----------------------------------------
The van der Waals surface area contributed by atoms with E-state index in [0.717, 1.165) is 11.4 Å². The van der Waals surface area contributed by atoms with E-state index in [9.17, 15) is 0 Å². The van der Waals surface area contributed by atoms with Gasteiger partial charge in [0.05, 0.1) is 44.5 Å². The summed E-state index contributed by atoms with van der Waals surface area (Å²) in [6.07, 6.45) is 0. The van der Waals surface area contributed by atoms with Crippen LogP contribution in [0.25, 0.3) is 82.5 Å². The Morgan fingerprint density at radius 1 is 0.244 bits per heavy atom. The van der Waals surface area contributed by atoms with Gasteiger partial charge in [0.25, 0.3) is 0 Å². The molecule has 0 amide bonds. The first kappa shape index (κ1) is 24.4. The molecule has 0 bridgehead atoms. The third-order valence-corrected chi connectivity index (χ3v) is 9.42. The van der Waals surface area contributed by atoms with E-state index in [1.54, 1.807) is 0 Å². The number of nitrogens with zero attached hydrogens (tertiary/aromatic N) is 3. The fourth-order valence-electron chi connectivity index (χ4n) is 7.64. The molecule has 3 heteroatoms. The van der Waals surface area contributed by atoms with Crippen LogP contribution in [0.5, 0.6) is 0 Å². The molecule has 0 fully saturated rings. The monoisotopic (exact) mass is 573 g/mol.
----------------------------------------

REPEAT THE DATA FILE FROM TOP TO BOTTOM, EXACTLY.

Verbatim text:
The van der Waals surface area contributed by atoms with E-state index in [0.717, 1.165) is 11.4 Å². The van der Waals surface area contributed by atoms with E-state index in [9.17, 15) is 0 Å². The van der Waals surface area contributed by atoms with Gasteiger partial charge in [0.05, 0.1) is 44.5 Å². The summed E-state index contributed by atoms with van der Waals surface area (Å²) in [6.07, 6.45) is 0. The van der Waals surface area contributed by atoms with Crippen LogP contribution in [0.25, 0.3) is 82.5 Å². The Morgan fingerprint density at radius 1 is 0.244 bits per heavy atom. The van der Waals surface area contributed by atoms with Gasteiger partial charge in [0.25, 0.3) is 0 Å². The molecule has 0 amide bonds. The first kappa shape index (κ1) is 24.4. The molecule has 0 bridgehead atoms. The third-order valence-corrected chi connectivity index (χ3v) is 9.42. The van der Waals surface area contributed by atoms with E-state index in [1.54, 1.807) is 0 Å². The number of nitrogens with zero attached hydrogens (tertiary/aromatic N) is 3. The fourth-order valence-electron chi connectivity index (χ4n) is 7.64. The molecule has 3 heteroatoms. The van der Waals surface area contributed by atoms with Crippen LogP contribution in [0.5, 0.6) is 0 Å². The molecule has 0 fully saturated rings. The monoisotopic (exact) mass is 573 g/mol.